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More Education Needed For Melanoma Diagnosis

Date:
June 23, 1998
Source:
University Of Toronto
Summary:
A recent study published in the journal American Academy of Dermatology shows that a majority of family physicians in Ontario lack confidence in recognizing malignant melanoma, often do not recognize some important and sometimes unexpected risk factors and also lack knowledge about the history of and physical examination for melanoma.

Over 50 per cent of family physicians in Ontario lack confidence in recognizing malignant melanoma, according to a recent study published in the journal American Academy of Dermatology.

"Melanoma is relatively easy to detect and, when diagnosed early, is curable," says the study's lead investigator Professor Lynn From of U of T's department of medicine and head of the division of dermatology at Women's College Hospital. "However, people at highest risk for melanoma may not be receiving information about early detection that could help decrease the incidence and mortality of melanoma."

The study showed that while family physicians are well informed on factors affecting prognosis, they did not recognize some important and sometimes unexpected risk factors such as working indoors or multiple moles. Doctors also lack knowledge about the history of and physical examination for melanoma. "The incidence of melanoma in Ontario has increased 178 per cent from 1969 to 1988, a factor that increases the importance of a family physician's role in screening for suspicious-looking brown spots," From says.

The study, conducted to assess the learning needs of family physicians to create effective education programs, involved mailing a questionnaire to 750 randomly selected Ontario doctors. A total of 355 physicians (a 46 per cent response rate that represents nine per cent of family physicians in the province) completed the survey. Respondents included university- and non-university-associated physicians from urban and rural areas.

Although the investigators recommend further education on melanoma, they were unable to identify the most effective program. "The only method rated highly by the majority was hands-on teaching," says From, noting this is not an efficient way to educate large numbers of physicians. "A user-friendly interactive learning program would be an alternative, more effective method but only 30 per cent rated this as very or extremely useful."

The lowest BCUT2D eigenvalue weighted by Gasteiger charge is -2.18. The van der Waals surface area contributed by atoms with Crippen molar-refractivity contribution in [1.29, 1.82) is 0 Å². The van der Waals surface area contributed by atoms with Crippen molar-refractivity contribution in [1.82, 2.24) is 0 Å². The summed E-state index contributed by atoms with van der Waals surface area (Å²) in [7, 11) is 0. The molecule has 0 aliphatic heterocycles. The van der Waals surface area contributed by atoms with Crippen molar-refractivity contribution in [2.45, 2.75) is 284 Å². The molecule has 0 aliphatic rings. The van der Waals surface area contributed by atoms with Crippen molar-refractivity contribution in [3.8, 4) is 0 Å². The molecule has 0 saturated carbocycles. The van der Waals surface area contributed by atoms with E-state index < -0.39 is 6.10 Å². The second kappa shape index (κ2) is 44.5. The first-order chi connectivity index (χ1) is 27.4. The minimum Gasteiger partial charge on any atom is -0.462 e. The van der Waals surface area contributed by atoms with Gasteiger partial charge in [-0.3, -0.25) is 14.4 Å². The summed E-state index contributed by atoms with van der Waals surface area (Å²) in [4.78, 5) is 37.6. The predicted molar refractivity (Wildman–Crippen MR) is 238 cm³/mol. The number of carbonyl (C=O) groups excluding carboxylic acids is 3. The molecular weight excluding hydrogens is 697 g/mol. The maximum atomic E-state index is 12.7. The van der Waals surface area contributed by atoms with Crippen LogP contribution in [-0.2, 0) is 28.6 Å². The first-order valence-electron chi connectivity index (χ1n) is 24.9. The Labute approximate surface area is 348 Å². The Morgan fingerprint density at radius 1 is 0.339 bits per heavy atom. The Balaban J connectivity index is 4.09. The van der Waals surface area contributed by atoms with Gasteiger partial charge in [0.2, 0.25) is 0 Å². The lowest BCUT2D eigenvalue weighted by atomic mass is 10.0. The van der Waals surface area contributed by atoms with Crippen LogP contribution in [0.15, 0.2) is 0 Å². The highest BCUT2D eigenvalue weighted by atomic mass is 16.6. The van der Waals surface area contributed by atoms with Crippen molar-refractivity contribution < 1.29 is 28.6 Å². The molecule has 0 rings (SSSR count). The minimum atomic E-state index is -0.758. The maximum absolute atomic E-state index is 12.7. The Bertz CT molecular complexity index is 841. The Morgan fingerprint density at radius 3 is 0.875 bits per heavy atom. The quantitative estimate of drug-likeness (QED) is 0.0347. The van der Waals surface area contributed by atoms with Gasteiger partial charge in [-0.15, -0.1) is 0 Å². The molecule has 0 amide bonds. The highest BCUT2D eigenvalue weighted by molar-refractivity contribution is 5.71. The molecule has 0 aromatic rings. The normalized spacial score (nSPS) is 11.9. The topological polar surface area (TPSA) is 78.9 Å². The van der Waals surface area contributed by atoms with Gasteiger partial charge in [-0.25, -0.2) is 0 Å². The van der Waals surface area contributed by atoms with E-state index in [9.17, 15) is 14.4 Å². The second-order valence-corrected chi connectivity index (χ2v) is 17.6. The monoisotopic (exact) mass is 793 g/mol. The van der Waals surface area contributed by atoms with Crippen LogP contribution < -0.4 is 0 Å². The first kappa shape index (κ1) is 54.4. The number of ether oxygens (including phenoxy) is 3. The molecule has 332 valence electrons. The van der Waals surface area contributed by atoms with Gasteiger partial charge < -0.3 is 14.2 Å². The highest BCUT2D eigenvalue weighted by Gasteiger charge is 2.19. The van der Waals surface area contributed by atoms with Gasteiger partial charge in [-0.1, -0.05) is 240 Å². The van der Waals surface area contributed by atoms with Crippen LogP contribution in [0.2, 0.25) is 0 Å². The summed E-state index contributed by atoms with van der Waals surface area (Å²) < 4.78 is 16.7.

Collaborating on the study with From were Dr. Adrianne Cohen and Jane Tipping of U of T's continuing medical education office and Dr. Anne Stephenson, a former U of T medical student. Funding for the research was supported in part by a continuing medical education grant from U of T's Faculty of Medicine.


Story Source:

The above story is based on materials provided by University Of Toronto. Note: Materials may be edited for content and length.


Cite This Page:

University Of Toronto. "More Education Needed For Melanoma Diagnosis." ScienceDaily. ScienceDaily, 23 June 1998. <www.sciencedaily.com/releases/1998/06/980617170035.htm>.
University Of Toronto. (1998, June 23). More Education Needed For Melanoma Diagnosis. ScienceDaily. Retrieved October 1, 2014 from www.sciencedaily.com/releases/1998/06/980617170035.htm
University Of Toronto. "More Education Needed For Melanoma Diagnosis." ScienceDaily. www.sciencedaily.com/releases/1998/06/980617170035.htm (accessed October 1, 2014).

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